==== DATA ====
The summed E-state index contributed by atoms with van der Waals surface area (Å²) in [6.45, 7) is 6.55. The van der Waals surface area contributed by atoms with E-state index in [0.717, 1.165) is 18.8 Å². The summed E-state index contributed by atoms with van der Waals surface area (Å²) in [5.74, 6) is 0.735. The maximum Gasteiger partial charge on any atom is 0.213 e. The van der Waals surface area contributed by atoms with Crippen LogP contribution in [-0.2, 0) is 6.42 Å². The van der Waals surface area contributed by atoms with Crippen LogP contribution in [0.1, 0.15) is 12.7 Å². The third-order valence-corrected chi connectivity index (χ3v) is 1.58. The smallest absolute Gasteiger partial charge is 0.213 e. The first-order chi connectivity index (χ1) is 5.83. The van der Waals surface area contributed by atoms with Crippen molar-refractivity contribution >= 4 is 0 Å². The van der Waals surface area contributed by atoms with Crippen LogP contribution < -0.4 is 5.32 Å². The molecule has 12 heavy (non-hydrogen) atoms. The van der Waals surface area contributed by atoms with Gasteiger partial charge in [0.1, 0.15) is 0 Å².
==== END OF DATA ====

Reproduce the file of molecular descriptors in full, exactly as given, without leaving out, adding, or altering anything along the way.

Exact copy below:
The summed E-state index contributed by atoms with van der Waals surface area (Å²) in [6.45, 7) is 6.55. The van der Waals surface area contributed by atoms with E-state index in [0.717, 1.165) is 18.8 Å². The summed E-state index contributed by atoms with van der Waals surface area (Å²) in [5.74, 6) is 0.735. The maximum Gasteiger partial charge on any atom is 0.213 e. The van der Waals surface area contributed by atoms with Crippen LogP contribution in [-0.2, 0) is 6.42 Å². The van der Waals surface area contributed by atoms with Crippen LogP contribution in [0.1, 0.15) is 12.7 Å². The third-order valence-corrected chi connectivity index (χ3v) is 1.58. The smallest absolute Gasteiger partial charge is 0.213 e. The first-order chi connectivity index (χ1) is 5.83. The van der Waals surface area contributed by atoms with Crippen molar-refractivity contribution >= 4 is 0 Å². The van der Waals surface area contributed by atoms with Crippen LogP contribution < -0.4 is 5.32 Å². The molecule has 12 heavy (non-hydrogen) atoms. The van der Waals surface area contributed by atoms with Gasteiger partial charge in [0.1, 0.15) is 0 Å².